Thursday, February 1, 1996

Three Nazars For The First Nizam

Legends and Anecdotes of Hyderabad - 9-10

Three Nazars For The First Nizam
by Narendra Luther

The first Nizam, the governor of the Deccan, was also the prime minister of the Mughal empire. In 1739 when Nadir Shah invaded India and was marching towards Delhi, the Mughal emperor was prevailed upon to summon the Nizam to help him deal with the situation. The Nizam obeyed and proceeded to meet the invader at Karnal about 110 kms west of Delhi - close to Panipat. While he was with Nadir Shah, news came to him from the South that, his son Nasir Jung who had been kept in charge of the Deccan province during his absence, had raised a banner of rebellion. Nizam-ul-Mulk cautioned him against such an imprudent course but Nasir Jung was in no mood to listen. The old horse therefore rushed back to deal with his delinquent son. The battle between the father and son was joined near Daulatabad in 1741. The young man fought bravely but many nobles deserted him and he was easily routed. He was brought as a captive into the presence of his father.

After his victory, the Nizam's minister Sayyad Lashkar Khan, offered a nazar to him for his success in crushing the rebellion of his son. He accepted it as a token of the celebration of his victory. Immediately thereafter, the minister offered another nazar "why this second nazar, Khan ?" asked the puzzled patriarch.

"Sire", replied the minister meekly, "the first one was for your victory. The second is for the reason that your son has escaped injury on the battle-field and is safe and sound." The Nizam accepted it with a hint of a smile.

Again, the Khan offered a nazar for the third time.

A frown came over the aging brow. "What is this puzzle, my Khan ? Why this third nazar ?"

This time the minister too smiled and he made bold to give the explanation : "The name of the noble prince is Nasir Jung, my Lord. that means victory in war. The bearer of such a name should not retreat in war. And God be praised, he has justified his name. It is God's grace and your wisdom that the affair has come to a proper conclusion. But the prince is not a coward."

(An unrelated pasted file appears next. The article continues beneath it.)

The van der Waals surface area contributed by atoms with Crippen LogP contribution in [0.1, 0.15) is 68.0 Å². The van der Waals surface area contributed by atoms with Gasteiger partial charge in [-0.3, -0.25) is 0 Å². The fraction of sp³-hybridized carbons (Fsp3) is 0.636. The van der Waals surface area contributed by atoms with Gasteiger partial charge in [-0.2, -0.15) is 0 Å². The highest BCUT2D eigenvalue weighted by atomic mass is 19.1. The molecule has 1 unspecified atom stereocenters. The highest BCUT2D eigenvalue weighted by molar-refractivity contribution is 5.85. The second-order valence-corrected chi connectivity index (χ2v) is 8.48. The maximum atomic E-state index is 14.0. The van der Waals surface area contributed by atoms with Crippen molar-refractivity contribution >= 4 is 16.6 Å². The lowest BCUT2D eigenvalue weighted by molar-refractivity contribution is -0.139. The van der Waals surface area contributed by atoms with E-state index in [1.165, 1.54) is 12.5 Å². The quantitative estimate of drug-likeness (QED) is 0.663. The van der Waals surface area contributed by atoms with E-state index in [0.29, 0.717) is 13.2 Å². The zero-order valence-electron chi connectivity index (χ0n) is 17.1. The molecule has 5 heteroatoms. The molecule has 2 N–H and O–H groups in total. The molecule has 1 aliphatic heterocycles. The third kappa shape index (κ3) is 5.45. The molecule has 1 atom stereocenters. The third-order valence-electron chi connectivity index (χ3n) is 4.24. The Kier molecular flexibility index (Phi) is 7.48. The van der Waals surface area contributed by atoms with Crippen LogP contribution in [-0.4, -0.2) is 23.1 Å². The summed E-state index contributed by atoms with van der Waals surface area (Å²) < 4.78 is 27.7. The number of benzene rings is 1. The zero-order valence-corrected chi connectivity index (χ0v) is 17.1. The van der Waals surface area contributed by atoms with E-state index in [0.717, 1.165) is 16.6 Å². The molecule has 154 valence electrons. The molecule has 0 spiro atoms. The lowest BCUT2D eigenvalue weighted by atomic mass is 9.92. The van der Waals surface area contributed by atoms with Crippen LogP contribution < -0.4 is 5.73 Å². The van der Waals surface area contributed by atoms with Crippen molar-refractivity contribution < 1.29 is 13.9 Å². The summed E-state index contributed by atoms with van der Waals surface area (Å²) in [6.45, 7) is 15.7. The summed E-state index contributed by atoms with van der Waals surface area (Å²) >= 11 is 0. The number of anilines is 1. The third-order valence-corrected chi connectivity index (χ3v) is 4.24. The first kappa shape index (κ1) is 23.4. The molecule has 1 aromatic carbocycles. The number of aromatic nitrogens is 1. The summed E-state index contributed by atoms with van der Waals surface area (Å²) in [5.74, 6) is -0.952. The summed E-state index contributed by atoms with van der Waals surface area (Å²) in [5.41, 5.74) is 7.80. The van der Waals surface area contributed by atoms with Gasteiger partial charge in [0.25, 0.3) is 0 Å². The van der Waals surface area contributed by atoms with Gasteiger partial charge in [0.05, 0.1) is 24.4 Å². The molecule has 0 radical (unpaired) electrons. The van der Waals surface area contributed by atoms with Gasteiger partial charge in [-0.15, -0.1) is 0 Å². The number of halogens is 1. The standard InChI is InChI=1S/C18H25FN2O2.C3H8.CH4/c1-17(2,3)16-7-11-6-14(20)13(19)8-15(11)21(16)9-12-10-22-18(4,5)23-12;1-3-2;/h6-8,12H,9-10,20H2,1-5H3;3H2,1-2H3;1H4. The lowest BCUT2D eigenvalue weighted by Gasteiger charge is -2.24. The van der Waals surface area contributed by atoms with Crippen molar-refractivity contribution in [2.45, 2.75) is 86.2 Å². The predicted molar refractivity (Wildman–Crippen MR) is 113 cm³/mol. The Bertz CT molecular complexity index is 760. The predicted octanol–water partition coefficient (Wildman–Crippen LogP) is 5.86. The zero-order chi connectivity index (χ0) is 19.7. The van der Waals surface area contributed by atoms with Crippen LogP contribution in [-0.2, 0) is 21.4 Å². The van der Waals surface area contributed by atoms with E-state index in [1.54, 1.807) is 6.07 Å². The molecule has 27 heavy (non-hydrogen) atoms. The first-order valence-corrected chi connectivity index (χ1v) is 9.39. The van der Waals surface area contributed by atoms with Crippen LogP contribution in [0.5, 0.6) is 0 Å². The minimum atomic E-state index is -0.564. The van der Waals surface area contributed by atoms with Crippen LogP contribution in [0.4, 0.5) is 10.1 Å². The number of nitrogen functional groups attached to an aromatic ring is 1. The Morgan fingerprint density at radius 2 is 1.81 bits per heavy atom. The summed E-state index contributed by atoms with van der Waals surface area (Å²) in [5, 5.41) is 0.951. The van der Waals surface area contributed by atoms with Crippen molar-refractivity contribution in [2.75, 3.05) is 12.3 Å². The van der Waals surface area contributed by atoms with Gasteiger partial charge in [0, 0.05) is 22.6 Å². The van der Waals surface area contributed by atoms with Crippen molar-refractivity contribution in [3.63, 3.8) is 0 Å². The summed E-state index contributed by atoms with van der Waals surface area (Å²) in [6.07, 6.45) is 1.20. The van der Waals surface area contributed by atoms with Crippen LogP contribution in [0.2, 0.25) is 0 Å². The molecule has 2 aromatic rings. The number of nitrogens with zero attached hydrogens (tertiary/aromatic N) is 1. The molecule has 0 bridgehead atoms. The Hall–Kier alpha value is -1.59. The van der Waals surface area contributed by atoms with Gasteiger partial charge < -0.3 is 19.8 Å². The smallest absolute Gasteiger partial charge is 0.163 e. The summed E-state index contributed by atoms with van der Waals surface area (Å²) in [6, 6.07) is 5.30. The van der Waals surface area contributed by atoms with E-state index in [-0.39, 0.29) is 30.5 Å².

The Nizam beamed this time as he accepted the third nazar. How did the Minister know that these were the exact thoughts going on his mind too ? When he had offered prayers to his Creator after crushing the rebellion, he too had thanked the Almighty for these very three things. A son is a son even in his rebellion. All fathers know it; very few sons realize this.

The father forgave the son. But an example had to be made of him. Lest the Nizam should be taken as a soft ruler, Nasir Jung was kept under close watch for some time after the event.


1762 and ruled till 1803, had two battalions of women soldiers numbering 2,000. They were called `zaffar paltan' or the `victorious platoon'. The female soldiers were called `guardnees' - feminine gender of the English word `guard' in Urdu. They were dressed like the old British soldiers and were regularly trained according to the French system. They accompanied the Nizam on the battle of Khadla with the Marathas in 1795. Their main job was to mount guard in the harem and to accompany the `zenana'. That was probably the first womans' brigade in the world. The defeat of the Nizam in the Battle of Khadla is largely attributed to the panic created by these women when the Marathas mounted a sortie at night. It was a baneful practice with the later Mughals that the women of the nobles and generals also accompanied them on campaigns thus interfering with their unstinted devotion to the mission. In course of time the practice was ended, the supervision of the seraglio being best done by eunuchs according to the age-old practice. The eunuchs were specially selected for this job because they were incapable of any `mischief' with the ladies of the harem. They also ensured the effective observation of the code of morality by them. But these Amazons must have faded gradually. In 1861, Briggs, Assistant Resident at Hyderabad saw six of those girls at the residence of the Paigah. While doing a drill for him, they giggled in shyness like any other girls. At this time they looked quite unmilitary - like with chappals for footwear, unpressed trousers, and wielding bamboo staves.

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